The Panama Private Foundation
A PIF can be regarded as a legal body created by a corporation or natural person who transfers all or part of his/her assets to a Private Foundation to be managed on behalf of the Beneficiaries.
Uses of Foundation
The following are ways by which a PIF can be utilized:
To use as guarantee or collateral
To be able to manage insurance
To manage and protect
For the purpose of education
For Tax purpose
For the purpose of life annuity
For the purpose of charity
To be able to obtain and manage titles and capital
It is worthy of note that a lot of the above listed uses of PIF can be handled by any PIF, because there are no limitations as to what a PIF can handle.
An example is the fact that you can use one PIF created to protect assets for testamentary purposes or in any of the above mentioned ways. The only exception to the ways in which you can use a PIF, is daily commercial purposes or any profit making activity.
The following benefits can be accrued from the successful use of PIF:
1. They act in a fiduciary capacity for the systematic transfer and disposition of assets to beneficiaries upon the founder’s demise, controlling the assets in his/her lifetime
2. It can be created in such a way that the date of effect can either be the date of creation or at the demise of the founder.
3. Law 25 of 1995, provides that the laws of inheritance that apply in the residence of either the founder or beneficiaries, shall not be operative against the assets of the foundation neither shall they affect either the legitimacy or performance of the objectives of the foundations;
4. Foundations are created to implement all the goals set out in its charter and may also partake in some commercial activities that are connected to their holdings, or property, including contractual obligations and also take part in any administrative or judicial proceeding that results from it.
5. A Private Interest Foundation with a patrimony to achieve its objectives should be established.
The patrimony shall not be smaller than US$10,000.00, and can be enlarged through extra contributions from the Founder or any interested third party. It is not compulsory for payment to be made before the incorporation.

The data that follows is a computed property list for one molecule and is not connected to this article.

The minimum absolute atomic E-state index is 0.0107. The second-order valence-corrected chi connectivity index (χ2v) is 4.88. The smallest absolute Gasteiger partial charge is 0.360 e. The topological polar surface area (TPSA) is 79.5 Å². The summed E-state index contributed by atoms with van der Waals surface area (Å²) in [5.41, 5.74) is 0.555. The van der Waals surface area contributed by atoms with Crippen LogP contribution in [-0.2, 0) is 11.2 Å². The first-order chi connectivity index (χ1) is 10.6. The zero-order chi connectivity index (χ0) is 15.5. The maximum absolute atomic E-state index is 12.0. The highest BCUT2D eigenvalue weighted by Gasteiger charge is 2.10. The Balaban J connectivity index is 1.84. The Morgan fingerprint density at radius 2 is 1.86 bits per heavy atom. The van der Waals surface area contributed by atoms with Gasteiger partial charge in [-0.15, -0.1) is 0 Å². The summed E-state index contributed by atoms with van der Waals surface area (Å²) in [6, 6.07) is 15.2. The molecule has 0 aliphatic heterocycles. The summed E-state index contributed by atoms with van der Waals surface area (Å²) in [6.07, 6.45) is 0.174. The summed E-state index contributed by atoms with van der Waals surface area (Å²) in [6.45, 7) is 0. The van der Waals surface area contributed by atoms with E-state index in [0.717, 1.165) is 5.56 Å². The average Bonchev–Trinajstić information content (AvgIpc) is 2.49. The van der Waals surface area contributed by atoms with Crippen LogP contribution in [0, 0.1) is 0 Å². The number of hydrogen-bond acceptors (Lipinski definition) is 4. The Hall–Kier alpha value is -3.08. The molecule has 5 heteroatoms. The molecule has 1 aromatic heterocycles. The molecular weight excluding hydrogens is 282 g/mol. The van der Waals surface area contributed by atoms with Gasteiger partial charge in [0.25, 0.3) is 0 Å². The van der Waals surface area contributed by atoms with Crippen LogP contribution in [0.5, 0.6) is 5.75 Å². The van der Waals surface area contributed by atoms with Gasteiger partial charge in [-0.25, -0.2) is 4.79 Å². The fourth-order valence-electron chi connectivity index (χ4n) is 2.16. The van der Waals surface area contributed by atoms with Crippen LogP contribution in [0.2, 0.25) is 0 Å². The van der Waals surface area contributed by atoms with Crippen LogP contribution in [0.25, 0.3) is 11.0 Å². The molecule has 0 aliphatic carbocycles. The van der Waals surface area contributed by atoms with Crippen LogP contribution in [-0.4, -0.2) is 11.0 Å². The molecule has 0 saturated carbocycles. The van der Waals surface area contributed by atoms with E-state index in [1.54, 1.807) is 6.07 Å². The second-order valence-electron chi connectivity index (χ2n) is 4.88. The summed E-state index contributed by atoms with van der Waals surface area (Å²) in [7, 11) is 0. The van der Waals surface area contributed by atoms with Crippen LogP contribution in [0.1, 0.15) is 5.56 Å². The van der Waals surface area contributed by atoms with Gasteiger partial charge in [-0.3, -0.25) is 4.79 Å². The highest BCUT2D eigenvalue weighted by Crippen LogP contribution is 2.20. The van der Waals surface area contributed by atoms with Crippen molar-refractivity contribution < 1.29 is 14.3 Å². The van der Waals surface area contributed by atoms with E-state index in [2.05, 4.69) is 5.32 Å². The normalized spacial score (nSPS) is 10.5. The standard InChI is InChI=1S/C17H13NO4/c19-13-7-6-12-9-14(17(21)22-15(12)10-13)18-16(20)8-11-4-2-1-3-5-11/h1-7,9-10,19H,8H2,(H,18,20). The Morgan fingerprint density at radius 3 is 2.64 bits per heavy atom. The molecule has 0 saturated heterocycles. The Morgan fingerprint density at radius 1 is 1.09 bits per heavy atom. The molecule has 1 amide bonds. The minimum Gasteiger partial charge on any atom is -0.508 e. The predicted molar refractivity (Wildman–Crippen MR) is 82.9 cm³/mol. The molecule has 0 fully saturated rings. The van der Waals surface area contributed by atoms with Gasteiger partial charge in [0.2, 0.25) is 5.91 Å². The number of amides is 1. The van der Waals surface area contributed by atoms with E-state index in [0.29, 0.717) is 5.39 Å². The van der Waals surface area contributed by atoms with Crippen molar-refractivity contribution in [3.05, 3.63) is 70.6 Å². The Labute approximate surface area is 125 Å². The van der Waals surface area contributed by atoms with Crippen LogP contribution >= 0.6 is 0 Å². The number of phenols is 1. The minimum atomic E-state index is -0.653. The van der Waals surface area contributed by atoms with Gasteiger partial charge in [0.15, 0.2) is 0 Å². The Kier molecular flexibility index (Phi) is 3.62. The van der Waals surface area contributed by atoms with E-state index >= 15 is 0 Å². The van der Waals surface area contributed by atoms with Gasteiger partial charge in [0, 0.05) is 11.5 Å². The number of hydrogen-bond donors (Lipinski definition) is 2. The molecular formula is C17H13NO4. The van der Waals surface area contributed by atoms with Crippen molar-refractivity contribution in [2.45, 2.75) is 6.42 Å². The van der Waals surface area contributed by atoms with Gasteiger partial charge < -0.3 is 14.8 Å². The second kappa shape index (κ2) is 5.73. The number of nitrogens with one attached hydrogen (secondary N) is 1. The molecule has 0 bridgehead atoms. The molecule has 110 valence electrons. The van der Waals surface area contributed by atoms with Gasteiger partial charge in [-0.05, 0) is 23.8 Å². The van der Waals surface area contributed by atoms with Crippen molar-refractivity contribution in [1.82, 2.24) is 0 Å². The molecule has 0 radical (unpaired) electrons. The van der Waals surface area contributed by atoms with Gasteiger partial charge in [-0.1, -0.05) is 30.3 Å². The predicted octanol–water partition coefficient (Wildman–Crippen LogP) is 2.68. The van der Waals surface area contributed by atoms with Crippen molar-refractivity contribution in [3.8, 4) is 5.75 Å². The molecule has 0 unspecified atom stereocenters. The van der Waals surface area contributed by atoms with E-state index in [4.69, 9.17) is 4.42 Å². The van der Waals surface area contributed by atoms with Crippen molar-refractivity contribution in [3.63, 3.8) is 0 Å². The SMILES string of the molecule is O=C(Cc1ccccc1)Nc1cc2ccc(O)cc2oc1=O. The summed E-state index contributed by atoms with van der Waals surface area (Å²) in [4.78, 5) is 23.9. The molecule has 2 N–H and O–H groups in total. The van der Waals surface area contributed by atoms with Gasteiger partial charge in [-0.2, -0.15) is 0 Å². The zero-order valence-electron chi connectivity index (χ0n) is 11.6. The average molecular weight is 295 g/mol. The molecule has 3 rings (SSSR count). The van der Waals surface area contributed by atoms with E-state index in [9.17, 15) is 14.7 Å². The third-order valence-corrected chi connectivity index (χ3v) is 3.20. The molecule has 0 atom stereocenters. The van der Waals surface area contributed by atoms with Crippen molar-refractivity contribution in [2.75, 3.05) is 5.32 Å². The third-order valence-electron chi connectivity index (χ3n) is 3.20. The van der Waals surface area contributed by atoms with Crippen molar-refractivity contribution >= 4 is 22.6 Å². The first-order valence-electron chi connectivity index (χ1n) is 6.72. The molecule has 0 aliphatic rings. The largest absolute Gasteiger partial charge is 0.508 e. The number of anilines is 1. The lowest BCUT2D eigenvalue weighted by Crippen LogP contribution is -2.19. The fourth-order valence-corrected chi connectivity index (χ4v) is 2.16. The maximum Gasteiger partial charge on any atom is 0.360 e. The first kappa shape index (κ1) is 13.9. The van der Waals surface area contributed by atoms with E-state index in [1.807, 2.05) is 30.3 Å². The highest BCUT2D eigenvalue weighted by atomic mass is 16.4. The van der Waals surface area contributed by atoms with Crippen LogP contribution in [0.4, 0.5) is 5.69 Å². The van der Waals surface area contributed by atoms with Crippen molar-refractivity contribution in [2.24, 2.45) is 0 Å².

6. By this, the Foundation’s assets become legally independent of the Founder and become separate from the Founder’s estate. Which means that the assets cannot be sized and may not be put under any form of precautionary measure that is not related to obligations or damages resulting from the attainment of the objectives of the Foundation;
However, any third party or creditor of the Foundation shall have the right to challenge the contribution or transfer of assets to the foundation if they discover that the transfer is meant to defraud its creditors. The creditor’s rights and actions have a three year limitation period, beginning from the date the contribution or transfer of assets occurred.
7. Article 27 of Law 25 of 1995, exempts Private Interest Foundations from payment of any form of contributions,taxies, duties, liens or any form of assessment that results from acts of constitution, amendment or extinction of same, including any form of transfer or encumbrance of the assets of the foundation and the arising income when connected to any of the following:
A. Assets located overseas;
B. Under no circumstance can any money deposited by either a natural or juridical person whose income is not from any Panama related source be taxed in Panama.
C. Regardless of whether or not they’re deposited in the Republic of Panama, under no circumstances can shares or securities whatsoever, issued by corporations whose income is not gotten from any source related to Panama be taxed in Panama.